Field Worker: Maurice R. Anderson
Date: February 23, 1937
Name: Mrs. Ida "Burd" McNelly
Residence: Pauls Valley, Oklahoma
Date of Birth: November 8, 1887
Place of Birth: Texas
Father: John Burd
Mother: Liddia Avance
I came to Indian Territory with my father and mother in 1900. We
settled between Stonewall and Allen on Boggy Creek. My father farmed there. We
raised cotton, corn and garden vegetables.
There was lots of cattle and hogs and people just let them run loose.
Our farm was fenced with rails. We lived in a log house.
Everything was cheap, you could get plenty of work, from fifty cents to
one dollar a day for labor. One dollar then would go as far as four dollars will now.
If people would try to raise more stuff to eat and put it away for winter, they
would get along better. My mother and I have put up green beans. we would
gather the beans, snap them and put them out on a sheet to dry. After they were dry
we would put them in sacks and hang them in the smoke house. Then when winter would
come, if we wanted green beans all we had to do was go to the smoke house and open a sack.
We have dried beef by cutting it in thin strips and drying it out and then
put it in boxes. We have taken corn out of the field before it got hard and would
cut it off of the cob and dry it out good and dry, then put it in sacks and hang it up.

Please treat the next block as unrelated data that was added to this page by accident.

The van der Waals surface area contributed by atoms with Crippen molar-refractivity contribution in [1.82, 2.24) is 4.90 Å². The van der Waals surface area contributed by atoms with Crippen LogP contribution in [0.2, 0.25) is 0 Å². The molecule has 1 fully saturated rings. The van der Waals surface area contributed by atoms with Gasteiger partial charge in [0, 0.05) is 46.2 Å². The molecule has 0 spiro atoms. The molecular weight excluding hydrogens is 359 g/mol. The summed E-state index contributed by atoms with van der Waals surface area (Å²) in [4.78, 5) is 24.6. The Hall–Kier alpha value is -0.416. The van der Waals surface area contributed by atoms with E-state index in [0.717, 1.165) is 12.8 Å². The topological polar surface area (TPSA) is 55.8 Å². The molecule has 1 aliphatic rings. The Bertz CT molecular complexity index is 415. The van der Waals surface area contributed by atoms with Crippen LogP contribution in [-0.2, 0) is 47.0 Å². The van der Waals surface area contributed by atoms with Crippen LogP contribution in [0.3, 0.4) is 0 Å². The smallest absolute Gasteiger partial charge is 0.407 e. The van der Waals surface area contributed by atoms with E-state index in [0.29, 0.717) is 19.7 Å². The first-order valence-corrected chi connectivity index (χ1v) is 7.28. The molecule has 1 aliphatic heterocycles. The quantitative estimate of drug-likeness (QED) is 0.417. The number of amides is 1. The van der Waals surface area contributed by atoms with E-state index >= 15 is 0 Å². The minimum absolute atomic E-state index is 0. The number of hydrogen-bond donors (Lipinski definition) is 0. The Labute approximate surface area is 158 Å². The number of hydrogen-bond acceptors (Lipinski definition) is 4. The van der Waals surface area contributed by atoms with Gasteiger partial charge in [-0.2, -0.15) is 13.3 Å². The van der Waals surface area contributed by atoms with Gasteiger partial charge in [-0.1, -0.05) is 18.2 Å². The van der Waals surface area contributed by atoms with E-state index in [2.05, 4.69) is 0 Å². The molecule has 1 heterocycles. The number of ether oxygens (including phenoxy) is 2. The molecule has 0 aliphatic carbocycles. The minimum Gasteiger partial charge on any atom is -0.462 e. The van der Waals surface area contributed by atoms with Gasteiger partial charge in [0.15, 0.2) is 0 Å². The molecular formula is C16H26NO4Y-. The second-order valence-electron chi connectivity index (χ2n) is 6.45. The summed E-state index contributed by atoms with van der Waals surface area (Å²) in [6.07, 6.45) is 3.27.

When we wanted fresh corn, all we had to do was open a sack, take out about what we
wanted and cook it.
We lived close to an Indian woman who had a daughter about my age and we
have gone to Chock Indians sick dances. When some Indian was sick, they would gather
at the place where the person was sick, and in the front yard they would stretch a rope
around a fire and would have a big pot of all kinds of meats cooked up and thickened with
corn meal. They would beat their drums for three days and at the end of this time,
the medicine man would come out of the house and jump the fire and run off into the woods.
Then two Indian girls would come, dressed in beads and terrapin shells, and dance
around the fire. As soon as they danced around the fire then everybody went to
dancing. After this was over they would keep this up for three times. If the
sick one did not get well, they would say the witch had the sick one and they would let
them alone. I have seen them eat this stuff they had fixed up out of spoons made out
of cow's horns.
I married John T. McNelly, January 25, 1911 and I am the mother of seven
children, six now living.
Mrs. Ida Burd NcNelly now lives in Pauls Valley, Oklahoma.